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Open Access Research article

A comparison of patient recall of smoking cessation advice with advice recorded in electronic medical records

Lisa Szatkowski1*, Ann McNeill2, Sarah Lewis2 and Tim Coleman1

Author Affiliations

1 Division of Primary Care, University of Nottingham, Queen's Medical Centre, Nottingham, NG7 2UH, UK

2 Division of Epidemiology and Public Health, University of Nottingham, Clinical Sciences Building, Nottingham City Hospital, Nottingham, NG5 1PB, UK

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BMC Public Health 2011, 11:291  doi:10.1186/1471-2458-11-291

Published: 10 May 2011

Abstract

Background

Brief cessation advice delivered to smokers during routine primary care consultations increases smoking cessation rates. However, in previous studies investigating recall of smoking cessation advice, smokers have reported more advice being received than is actually documented in their medical records. Recording of smoking cessation advice in UK primary care medical records has increased since the introduction of the Quality and Outcomes Framework (QOF) in 2004, and so we compare recall and recording of cessation advice since this time to assess whether or not agreement between these two data sources has improved.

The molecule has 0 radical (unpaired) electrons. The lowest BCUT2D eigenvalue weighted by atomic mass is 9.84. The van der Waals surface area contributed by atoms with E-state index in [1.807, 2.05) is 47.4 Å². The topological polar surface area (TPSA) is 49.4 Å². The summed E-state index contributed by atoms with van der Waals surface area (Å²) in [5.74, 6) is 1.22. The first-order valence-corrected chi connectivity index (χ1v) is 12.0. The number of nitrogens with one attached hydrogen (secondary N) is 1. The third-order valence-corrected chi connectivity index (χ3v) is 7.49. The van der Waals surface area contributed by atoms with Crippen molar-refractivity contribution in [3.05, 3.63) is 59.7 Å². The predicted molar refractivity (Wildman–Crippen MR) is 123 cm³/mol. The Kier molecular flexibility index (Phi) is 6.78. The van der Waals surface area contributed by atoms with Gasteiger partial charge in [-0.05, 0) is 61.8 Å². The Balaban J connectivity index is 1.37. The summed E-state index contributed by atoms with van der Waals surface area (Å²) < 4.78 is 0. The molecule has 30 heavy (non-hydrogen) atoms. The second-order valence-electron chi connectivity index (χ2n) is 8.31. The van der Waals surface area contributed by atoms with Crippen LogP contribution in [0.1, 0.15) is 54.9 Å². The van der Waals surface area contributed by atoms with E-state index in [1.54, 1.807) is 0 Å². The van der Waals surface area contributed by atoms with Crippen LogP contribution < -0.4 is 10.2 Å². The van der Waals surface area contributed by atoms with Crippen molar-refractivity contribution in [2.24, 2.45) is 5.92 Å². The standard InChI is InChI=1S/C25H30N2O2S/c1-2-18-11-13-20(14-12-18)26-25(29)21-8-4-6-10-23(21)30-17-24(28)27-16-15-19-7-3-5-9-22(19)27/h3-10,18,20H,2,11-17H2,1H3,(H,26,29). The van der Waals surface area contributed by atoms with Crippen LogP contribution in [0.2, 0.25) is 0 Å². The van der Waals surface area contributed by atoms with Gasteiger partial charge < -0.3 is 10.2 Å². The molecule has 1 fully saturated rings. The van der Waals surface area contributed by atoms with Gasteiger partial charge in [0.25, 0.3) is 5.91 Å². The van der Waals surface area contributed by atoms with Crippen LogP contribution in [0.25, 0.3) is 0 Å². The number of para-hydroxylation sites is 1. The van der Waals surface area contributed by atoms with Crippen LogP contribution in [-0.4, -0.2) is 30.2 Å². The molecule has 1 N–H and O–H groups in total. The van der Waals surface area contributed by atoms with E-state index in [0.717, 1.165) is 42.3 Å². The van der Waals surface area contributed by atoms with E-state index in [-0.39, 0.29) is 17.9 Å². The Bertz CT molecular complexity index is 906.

Methods

For each year from 2000 to 2009, the proportion of patients in The Health Improvement Network Database (THIN) with a recording of cessation advice in their notes in the last 12 months was calculated. In 2004, 2005 and 2008, these figures were compared to rates of patients recalling having received cessation advice in the last 12 months in the Primary Care Trust (PCT) Patient Surveys, with adjustment for age, sex and regional differences between the populations.

Results

In 2004 there was good agreement between the proportion of THIN patients who had cessation advice recorded in their medical records and the proportion recalling advice in the Patient Survey. However, in both 2005 and 2008, more patients had cessation advice recorded in their medical records than recalled receiving advice.

Conclusions

Since the introduction of the QOF, the rate of recording of cessation advice in primary care medical records has exceeded that of patient recall. Whilst both data sources have limitations, our study suggests that, in recent years, the proportion of smokers being advised to quit by primary care health professionals may not have improved as much as the improved recording rates imply.

Keywords:
smoking; family practice; medical records; computer systems